Lab Members

Principal Investigator
scollins Scott L. Collins

Scott is currently Distinguished Professor of Biology. Loren Potter Chair of Plant Ecology, and former Director of the Sevilleta LTER Program. His research interests include plant community dynamics; gradient models and structure; the role of disturbance in communities; fire ecology; patch dynamics; landscape ecology; grassland ecology; analysis of species distribution and abundance; pulse dynamics in aridland ecosystems.
Graduate Students
Renee Brown Renée F. Brown

Renée's research focuses on the temporal dynamics of plant, biogeochemical, and microbial responses to increased monsoon rainfall variability in semi-arid grasslands.
Liz Liz Fain

Liz is studying how drought affects carbon isotope discrimination in desert plants at the Sevilleta National Wildlife Refuge and Long-Term Ecological Research (LTER) site. Her research currently focuses on how duration and severity of drought affect carbon isotope values in desert plants.
Alesia Hallmark Alesia Hallmark

Alesia is fascinated by the phenology and life histories of aridland species. These species have evolved to survive in some of the hottest, driest, and most unpredictable conditions. Using eddy covariance, remote sensing, long-term ecological data, and phenocams, Alesia studies how aridland species, communities, and ecosystems survive and reproduce in these challenging conditions across an elevation gradient in the Rio Grande valley of New Mexico, with a focus on ecosystems within the Sevilleta Long-Term Ecological Research site.
Andrea Lopez Andrea Lopez

Andrea is interested in plant-soil interactions and the biogeochemistry of semi-arid ecosystems. Current research looks at the sensitivities in the decomposition rate of six Noth American grasslands under simulated drought conditions in the Extreme Drought in Grasslands (EDGE) platform. Previous research at the University of Texas at El Paso looked at the impact of flood irrigation, which utilizes water from the Rio Grande, on the texture and chemical properties of soils in a pecan orchard in Socorro, TX.
Timothy Ohlert Tim Ohlert

Tim is studying how climate change affects plant communities. His current research explores how drought impacts community composition in North American deserts and how aridity alters trait diversity. Tim is involved in the Nutrient Network and the Drought Network.
Brooke Brooke Wainwright

Brooke is currently using in-situ germination trials to investigate shifts in foundation plants at the Sevilleta National Wildlife Refuge under climate change manipulation experiments. Brooke is in her second year as a masters student and this fall will also examine the status of seed banks in these long term experiments.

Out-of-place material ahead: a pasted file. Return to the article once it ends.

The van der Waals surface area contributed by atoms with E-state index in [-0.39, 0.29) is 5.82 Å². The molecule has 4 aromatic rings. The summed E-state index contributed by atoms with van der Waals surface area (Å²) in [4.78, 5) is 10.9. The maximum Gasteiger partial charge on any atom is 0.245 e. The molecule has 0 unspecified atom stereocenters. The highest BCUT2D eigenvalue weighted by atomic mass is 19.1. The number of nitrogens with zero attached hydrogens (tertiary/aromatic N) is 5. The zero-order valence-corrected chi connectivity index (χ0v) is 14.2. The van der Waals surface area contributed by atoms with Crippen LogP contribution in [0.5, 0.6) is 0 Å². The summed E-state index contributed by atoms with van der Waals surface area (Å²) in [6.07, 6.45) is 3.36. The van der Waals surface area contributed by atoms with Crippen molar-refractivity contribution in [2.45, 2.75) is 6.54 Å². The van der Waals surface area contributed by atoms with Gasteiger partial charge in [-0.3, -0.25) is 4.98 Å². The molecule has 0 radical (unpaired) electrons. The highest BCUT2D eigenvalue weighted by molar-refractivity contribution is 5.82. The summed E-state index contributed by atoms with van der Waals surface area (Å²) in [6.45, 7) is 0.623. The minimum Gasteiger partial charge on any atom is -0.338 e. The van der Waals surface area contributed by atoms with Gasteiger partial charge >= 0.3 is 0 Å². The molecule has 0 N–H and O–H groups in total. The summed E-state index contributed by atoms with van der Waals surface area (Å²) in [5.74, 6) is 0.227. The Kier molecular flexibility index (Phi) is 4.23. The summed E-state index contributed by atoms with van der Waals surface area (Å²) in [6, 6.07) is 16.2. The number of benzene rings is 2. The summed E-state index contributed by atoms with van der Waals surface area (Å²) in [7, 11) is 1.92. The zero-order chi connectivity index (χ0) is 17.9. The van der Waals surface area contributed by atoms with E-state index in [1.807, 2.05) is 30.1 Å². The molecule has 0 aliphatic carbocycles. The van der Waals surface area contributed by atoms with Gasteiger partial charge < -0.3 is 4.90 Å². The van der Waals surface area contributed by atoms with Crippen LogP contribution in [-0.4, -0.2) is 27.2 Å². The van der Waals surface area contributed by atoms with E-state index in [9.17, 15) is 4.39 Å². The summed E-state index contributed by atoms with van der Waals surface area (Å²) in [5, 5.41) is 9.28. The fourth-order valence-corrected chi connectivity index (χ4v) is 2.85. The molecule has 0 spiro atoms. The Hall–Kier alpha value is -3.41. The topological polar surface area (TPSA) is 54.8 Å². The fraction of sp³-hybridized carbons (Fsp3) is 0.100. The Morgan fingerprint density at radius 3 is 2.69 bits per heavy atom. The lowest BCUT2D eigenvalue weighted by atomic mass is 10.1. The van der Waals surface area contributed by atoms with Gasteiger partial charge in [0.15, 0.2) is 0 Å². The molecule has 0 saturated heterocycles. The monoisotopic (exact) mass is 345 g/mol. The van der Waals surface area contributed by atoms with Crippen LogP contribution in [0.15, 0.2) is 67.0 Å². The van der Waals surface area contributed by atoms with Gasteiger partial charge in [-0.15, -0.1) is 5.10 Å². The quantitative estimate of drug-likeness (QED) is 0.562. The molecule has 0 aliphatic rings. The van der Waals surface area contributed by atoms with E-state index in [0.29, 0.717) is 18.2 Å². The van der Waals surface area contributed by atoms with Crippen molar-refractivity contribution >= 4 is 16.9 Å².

Former Lab Members

scollins Selene Baez
Selene is a former graduate student of Dr. Collins. She received her Ph.D. from UNM in 2006. After a postdoc with Emilio M. Bruna at the University of Florida Selene moved to her home country of Ecuador where she works in Quito for Consorcio para el Desarrollo Sostenible de la Ecoregion Andina. She is Coordinator of the Network ´Red de Bosques Andinos, Principal Researcher Long-Term Ecological Research Site at Volcán Pichincha, Ecuador, and Associate Researcher: Consortium for the Sustainable Development of the Andean Ecoregion (CONDESAN). She was recently awarded a prestigious PROGRAMA PROMETEO Fellowship!
laura Laura B. Calabrese
Laura is interested in looking at the effects of natural and anthropogenic disturbances (fire, grazing, atmospheric deposition) on plant community structure and dynamics in grasslands. Most of her research is going on at the Sevilleta National Wildlife Refuge as part of the Sevilleta LTER program, though she was also involved in a post-wildfire monitoring program in the Manzano Mountains.
scollins Alec Carrigy
Alec studies the effects of global change on semi-arid grasslands. In particular, his research focuses on how extreme drought and nutrient additions impact grassland community structure and dynamics. He is also interested in how plant-soil interactions are affected by multiple global change drivers including drought, rainfall timing, disturbance of biological soil crust and nutrient additions.
scollins Alejandra Carvajal
Alejandra is interested in seed dispersal and predation and how these two factors influence the composition and structure of the plant community. She is interested in three groups of granivores: ants, birds, and rodents, and their relative importance to seed dispersal and predation in the arid grassland of the Sevilleta National Wildlife Refuge.